Letters Have No Arms have packed their bags, put their travel hats on, and moved to a new land!

You should be automatically redirected to the post you were looking for (yes, the same one!) in 5 seconds. If not, visit
and please don't forget to update your bookmarks.

Tuesday, October 13, 2009

The week I decided I want to get an update of the movies Colin Meloy watched this month. Every month.

Some time last week I happened to find myself on Soft Hearted Scientists' official site where, YES!, I finally found what I wish every band I love, like or even consider mildly entertaining would have on their websites: a "Likes and Dislikes" section. Why doesn't every band on the planet do this? Don't they think their fans care enough to see a film they recommend? Or eat at a restaurant they rave about? I know I read "Story of the Eye" just because it's mentioned in The Past is a Grotesque Animal and, though it was pretty shit, at least now I know what Kevin Barnes is talking about. You understand the band better - their influences, the meaning behind their lyrics, the references, the sound. I mean how can you find The Divine Comedy's "The Booklovers" - a genius of a song by the way - great or funny or anything if you haven't read any of the authors? You won't get the jokes. Which is why I love it when bands have references to movies or historical characters, or literature or politicians, or anything in real-life that you can grab and hold on to.  It gives the music an extra layer of meaning. But most bands don't directly quote their influences in their songs - hence the necessity for a "Likes and Dislikes" section! It's perfect. The artist feels good because hey: you, as a musician, are single-handedly creating a spike in DVD sales of your favourite Takeshi Kitano movie. The fans feel good because hey: you can now brag to your friends that you understand The Rakes better than they do and thus you are the only "true" fan. (if you take a peak at the comments on songmeanings.net you'll see what I mean: people are bending over backwards to prove that they understand the band better than you do.) And even the journalists and bloggers feel better because their Soft Hearted Scientists' interview will not be full of generic questions anymore. You can now casually ask "I saw on your blog that you dislike Irvine Welsh. Why? Have you read Filth?" etcetera. Or start the conversation  by chatting about Dexter (which you now know they like) for a while instead of staring awkwardly at your coffee mug. Plus, it would be good for the music industry (and the book-film-food-magazine-comic industries respectively, depending on what the bands want to include) because everything will be finally integrated and co-dependent. Modest Mouse are suddenly extremely famous? Bukowski books start selling like mad because they mention him in that song. Charlie and the Chocolate factory is a box-office hit? Britney Spears decides to name her baby Char...oh wait that's already happened. But you get the gist of it. Look at the way the clever people that deal with the LOST merchandise took advantage of many a LOST fan's obsession with reading all the books mentioned on the show and gave us the amazing "Lost Book Club". So here is the bottom line: we at Letters Have No Arms demand that all bands issue a monthly publication registering their likes and dislikes for that period. They can include anything from their favourite dog breeds to a list of the worst sex scenes they've ever seen in a movie. I will subscribe to the Of Montreal, Magnetic Fields, The National, Los Campesinos!, The Decemberists and Hello Saferide publications when they are made available. Thank you.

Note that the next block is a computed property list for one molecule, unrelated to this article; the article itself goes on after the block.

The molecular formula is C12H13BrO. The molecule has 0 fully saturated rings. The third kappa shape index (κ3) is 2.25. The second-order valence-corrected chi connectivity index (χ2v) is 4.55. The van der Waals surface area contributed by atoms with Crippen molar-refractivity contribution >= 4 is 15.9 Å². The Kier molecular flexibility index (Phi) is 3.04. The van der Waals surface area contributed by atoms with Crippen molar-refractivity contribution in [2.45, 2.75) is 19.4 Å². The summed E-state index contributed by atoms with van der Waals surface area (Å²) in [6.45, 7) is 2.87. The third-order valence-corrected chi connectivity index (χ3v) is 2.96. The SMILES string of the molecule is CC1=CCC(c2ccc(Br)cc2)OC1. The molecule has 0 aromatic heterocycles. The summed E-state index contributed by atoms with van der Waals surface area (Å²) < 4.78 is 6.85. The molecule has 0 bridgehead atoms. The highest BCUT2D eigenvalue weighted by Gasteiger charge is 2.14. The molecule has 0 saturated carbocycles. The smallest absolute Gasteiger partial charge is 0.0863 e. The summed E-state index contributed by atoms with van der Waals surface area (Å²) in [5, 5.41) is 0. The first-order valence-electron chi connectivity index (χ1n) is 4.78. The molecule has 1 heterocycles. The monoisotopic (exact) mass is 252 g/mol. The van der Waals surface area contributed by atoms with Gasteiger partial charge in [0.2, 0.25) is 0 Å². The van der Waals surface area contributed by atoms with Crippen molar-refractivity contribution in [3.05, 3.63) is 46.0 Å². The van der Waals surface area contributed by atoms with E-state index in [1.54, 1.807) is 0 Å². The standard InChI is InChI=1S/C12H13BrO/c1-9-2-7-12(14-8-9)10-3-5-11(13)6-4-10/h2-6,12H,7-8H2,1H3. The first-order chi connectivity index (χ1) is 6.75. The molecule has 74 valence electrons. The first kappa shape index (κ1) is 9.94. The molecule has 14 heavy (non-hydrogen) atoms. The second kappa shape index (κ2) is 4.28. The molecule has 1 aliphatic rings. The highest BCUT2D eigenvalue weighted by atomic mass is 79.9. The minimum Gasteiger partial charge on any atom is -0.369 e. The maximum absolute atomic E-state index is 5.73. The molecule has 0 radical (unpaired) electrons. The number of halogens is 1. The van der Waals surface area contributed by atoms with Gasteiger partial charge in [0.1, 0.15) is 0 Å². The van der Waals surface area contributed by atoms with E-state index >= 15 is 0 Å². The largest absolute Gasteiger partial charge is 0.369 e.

Oh, and I forgot that this post was originally supposed to be about Soft Hearted Scientists' last album (Scarecrow Smile), which I've only just discovered and which, for some odd reason nobody seems to have posted about because I can't find any mp3s anywhere. You can listen to the full album on Spotify though - which is great for us Europeans. As for the USA, you can download it legally from Amazon. Oh, and to get you more excited read the review of Scarecrow Smile from Drowned in Sound, where it is awarded a rating of 8 out of 10.

 "Start reading."

"An older one from Soft Hearted Scientists it is then" 

"I'm not usually fond of instrumentals but here's one I quite like"

"This mash-up should NOT be missing from Hype Machine, goddamn it."


Miles said...

To be fair to Los Campesinos!, their blog often does do this. Gareth frequently waxes lyrical on music he loves and hates.

Still, I agree with you. More of this sort of thing, bands!

Eliza K. said...

You're absolutely right, Miles - we love Gareth's blog!

Not exactly what we were talking about but also: for smaller bands trying to get attention, listing their influences is not a bad way to start. We get TOO many mp3s in the mail to be able to listen to all of them so very often I'll just go for the ones that say sth like "we've been told we sound a bit like Bon Iver" or "we've been influenced by Belle & Sebastian and Soda Fountain Rag.", "we sound like the soundtrack to a Wes Anderson movie". Whatever. Just write something about your sound we can go by because we can't possibly listen to everything.